In the House, Republicans re-elected Rep. Paul Ryan (R-WI) as their candidate for Speaker of the House. The full House will vote on his election when the 115th Congress convenes in January. House Democratic leadership has postponed leadership elections until November 30. At least one member has announced a challenge to Minority Leader Nancy Pelosi.
Chairman Bill Shuster (R-PA) of the House T&I Committee announced that Matt Sturgis will become the new full committee staff director.
FTA has released a new, how-to video for those with questions about how to apply to FTA's Core Capacity Improvement grant program. The presentation provides an overview of the grant program, offering an in-depth training on project eligibility, completing steps in the process, and project evaluation and rating. It synthesizes the requirements in law, regulation, policy guidance and FTA's application procedures in an easy-to-understand format. Core Capacity projects, which fund substantial, corridor-based investment in existing transit systems, are one of three types of projects authorized under the Capital Investment Grant Program.
On November 21, FRA proposed updates for the passenger train safety standards used for high-speed trains that can travel up to 220 miles per hour. The proposed updates would establish a new category of passenger equipment, Tier III, for trains traveling up to 220 mph. The updates would offer an alternative method for evaluating how well passengers and crews are protected in an accident, often called crashworthiness. Public comments must be received within 60 days. Although Tier III trains will be required to have exclusive track to operate at speeds above 125 mph, the new standards will allow Tier III trains to safely share track with current Tier I and Tier II commuter, intercity and Acela trains. Here is a link to the proposed updates.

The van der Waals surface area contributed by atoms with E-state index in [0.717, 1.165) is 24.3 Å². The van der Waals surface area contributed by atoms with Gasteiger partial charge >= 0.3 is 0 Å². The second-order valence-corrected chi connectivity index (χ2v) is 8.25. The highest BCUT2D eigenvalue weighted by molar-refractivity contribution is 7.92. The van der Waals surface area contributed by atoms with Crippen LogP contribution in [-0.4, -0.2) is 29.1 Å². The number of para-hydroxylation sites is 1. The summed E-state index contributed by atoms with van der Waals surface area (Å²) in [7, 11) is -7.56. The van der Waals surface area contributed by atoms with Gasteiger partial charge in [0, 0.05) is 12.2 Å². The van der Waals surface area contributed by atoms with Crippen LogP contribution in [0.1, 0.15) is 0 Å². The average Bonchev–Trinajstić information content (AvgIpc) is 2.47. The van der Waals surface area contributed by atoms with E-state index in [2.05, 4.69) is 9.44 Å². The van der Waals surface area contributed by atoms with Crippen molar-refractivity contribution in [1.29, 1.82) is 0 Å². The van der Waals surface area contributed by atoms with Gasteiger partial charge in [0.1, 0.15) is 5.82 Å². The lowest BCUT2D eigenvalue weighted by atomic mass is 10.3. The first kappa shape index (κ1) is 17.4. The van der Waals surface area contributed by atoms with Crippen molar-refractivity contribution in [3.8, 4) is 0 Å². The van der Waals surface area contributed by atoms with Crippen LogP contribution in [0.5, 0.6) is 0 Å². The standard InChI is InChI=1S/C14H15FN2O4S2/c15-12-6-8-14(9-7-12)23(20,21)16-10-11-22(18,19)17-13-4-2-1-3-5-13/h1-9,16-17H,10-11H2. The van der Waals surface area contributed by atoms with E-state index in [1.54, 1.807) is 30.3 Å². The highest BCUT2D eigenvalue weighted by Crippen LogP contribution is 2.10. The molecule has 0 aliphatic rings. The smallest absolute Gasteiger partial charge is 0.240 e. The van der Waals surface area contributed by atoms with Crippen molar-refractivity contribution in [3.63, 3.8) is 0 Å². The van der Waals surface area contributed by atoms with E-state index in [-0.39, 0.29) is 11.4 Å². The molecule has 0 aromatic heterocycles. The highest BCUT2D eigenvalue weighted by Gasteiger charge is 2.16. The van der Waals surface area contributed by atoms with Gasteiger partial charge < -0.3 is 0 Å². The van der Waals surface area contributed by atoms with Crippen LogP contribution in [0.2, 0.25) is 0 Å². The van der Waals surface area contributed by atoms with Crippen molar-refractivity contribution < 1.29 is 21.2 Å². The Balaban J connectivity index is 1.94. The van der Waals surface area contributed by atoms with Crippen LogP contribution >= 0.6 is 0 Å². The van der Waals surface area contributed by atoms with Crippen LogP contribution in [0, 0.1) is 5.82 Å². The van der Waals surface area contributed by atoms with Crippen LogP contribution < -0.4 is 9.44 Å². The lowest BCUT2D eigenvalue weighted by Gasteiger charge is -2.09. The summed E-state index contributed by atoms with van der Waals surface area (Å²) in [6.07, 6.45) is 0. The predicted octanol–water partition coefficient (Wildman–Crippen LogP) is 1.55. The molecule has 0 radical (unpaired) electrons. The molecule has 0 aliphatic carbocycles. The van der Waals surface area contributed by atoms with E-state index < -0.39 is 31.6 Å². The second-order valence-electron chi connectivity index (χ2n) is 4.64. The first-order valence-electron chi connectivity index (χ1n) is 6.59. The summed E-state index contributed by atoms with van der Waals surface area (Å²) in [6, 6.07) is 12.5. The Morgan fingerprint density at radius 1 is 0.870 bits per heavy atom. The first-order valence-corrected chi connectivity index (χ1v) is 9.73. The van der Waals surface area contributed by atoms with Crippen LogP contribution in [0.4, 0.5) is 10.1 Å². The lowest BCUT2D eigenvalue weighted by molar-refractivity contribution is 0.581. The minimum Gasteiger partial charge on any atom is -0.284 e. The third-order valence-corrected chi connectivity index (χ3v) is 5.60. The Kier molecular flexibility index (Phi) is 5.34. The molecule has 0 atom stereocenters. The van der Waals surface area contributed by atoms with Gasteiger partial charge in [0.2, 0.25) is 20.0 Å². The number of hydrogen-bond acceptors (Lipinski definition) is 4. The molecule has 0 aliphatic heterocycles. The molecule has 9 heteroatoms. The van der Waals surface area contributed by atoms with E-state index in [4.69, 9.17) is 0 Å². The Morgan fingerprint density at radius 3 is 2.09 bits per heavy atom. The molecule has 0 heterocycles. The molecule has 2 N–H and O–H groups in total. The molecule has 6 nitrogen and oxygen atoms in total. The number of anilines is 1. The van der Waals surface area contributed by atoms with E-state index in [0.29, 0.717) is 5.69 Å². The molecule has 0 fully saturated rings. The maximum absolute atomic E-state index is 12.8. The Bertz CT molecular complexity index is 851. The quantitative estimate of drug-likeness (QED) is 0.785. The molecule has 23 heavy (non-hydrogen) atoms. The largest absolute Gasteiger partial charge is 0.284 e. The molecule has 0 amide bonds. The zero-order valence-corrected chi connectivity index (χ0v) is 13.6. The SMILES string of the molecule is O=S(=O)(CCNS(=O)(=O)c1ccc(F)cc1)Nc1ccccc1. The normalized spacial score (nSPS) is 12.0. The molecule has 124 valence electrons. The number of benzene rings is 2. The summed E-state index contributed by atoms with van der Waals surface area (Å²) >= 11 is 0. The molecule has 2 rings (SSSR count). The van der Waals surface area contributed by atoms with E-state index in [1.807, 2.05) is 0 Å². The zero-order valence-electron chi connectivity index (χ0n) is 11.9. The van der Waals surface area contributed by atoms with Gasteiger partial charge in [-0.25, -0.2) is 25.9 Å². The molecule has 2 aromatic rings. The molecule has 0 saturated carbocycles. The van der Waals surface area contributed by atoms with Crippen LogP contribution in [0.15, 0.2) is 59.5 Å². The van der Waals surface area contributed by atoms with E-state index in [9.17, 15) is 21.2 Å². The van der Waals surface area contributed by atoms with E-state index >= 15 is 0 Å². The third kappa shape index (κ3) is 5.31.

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Congress is back in town this week for a post-election Lame Duck session. Although the new 115th Congress will not be sworn in until early January, the newly elected freshmen members will start their orientation and several party leadership elections will take place. Since Republicans will control the presidency and both houses in the new Congress, there is little incentive for them to accomplish much during the remainder of this session. However, one critical "must-do" agenda item is dealing with the FY'17 appropriations. Currently, the entire federal government is operating under a temporary Continuing Resolution (CR), which expires on December 9 . There are two different approaches under consideration:
The outlook for other pending legislation, such as an expiring tax extenders bill, WRDA authorization for Corps of Engineers and other water projects, comprehensive energy reform bill, and DOD authorization, is unclear. Any legislation that is not completed before Congress adjourns for the session at the end of the year dies and must be reintroduced in the new Congress.